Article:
Measure KK

Oct. 26th, 2008 11:20 pm
darcydodo: (polar express)
[personal profile] darcydodo
[ profile] wageslave asked me a few days ago why I care so much about Measure KK, a local Berkeley measure that requires a vote before implementing the dedication of lanes on Telegraph (or elsewhere, potentially) to buses.

Since I just wrote a long e-mail to the Daily Cal about this, I figure I'll post it here, unlocked, in case anyone wants to read it.


I disagree with Rebecca Saltzman's take on Measure KK (10/24). She's swallowing the inaccuracies of the No On KK backers, who are calling KK anti-transit and anti-environment.

All that KK does is require a VOTE on any proposed lane-changes on Telegraph. It does not reject the BRT plans out-of-hand. And the reason that it got put on the ballot in the first place is because the currently proposed plans have the potential to be anti-cyclist, anti-local-business, and pro-congestion (which in turn makes THEM anti-environment).

I am a cyclist, a driver, a pedestrian, a Berkeley student, and a very occasional bus-rider. As a cyclist, I am aware of the danger buses already pose to cyclists, when there are two lanes of traffic and a lane of parking with a broad margin for a cycle lane. If the parking is removed to make way for a dedicated bus lane, the risk of getting crushed between a proverbial rock and a hard place (by which I mean a bus and the sidewalk) will increase immensely. I've lived and cycled before in a city that had no parking lane between the bus and the kerb -- believe me, the approach and passing of every bus is terrifying.

As a driver, I have seen the heavy congestion that Telegraph suffers from during rush hour. I have also participated in the crazy game to find parking in the blocks surrounding campus at most times of day. The removal of a lane of traffic would not convince drivers to take the bus instead of driving -- one drives because it is convenient, or because one needs to have one's car for some reason, *even* in the light of the difficulty of finding parking near campus. And so the congestion will increase further, while buses continue to travel along mostly empty, and that will harm the environment, as cars creep along more slowly and pollute further.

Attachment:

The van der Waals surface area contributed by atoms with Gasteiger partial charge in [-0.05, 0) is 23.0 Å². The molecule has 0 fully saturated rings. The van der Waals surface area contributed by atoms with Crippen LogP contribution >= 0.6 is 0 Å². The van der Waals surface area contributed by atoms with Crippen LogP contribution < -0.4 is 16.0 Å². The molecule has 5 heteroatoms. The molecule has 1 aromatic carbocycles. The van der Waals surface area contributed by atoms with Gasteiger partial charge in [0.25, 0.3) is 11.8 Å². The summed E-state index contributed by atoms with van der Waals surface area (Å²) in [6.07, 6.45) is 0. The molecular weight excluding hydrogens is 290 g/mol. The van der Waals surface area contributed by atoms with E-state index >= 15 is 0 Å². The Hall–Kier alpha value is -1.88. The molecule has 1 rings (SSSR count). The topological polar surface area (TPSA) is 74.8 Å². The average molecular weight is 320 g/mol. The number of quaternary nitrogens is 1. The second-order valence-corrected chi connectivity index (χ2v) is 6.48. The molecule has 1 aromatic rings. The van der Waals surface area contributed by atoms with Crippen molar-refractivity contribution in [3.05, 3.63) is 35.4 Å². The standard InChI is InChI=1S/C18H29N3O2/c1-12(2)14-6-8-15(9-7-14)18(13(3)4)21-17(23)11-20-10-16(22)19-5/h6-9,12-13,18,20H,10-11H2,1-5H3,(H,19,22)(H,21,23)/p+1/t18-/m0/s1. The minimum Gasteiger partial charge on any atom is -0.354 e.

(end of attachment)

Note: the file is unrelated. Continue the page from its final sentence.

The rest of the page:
As a pedestrian, I have often found that walking to campus (I live a mile south along Telegraph) is STILL faster than waiting for a bus. And before someone says, "Aha, but the BRT will fix that!" let me point out that I know from riding the bus that the delay problems with the buses are not due to traffic. It's actually thanks to things like their unwieldiness in pulling over and the unexpected delays from having to wait for the ramp-unfolding-and-refolding when a wheelchair is boarding the bus or disembarking. Or stopping while pedestrians cross the street (which they will still have to do even with a dedicated bus-lane).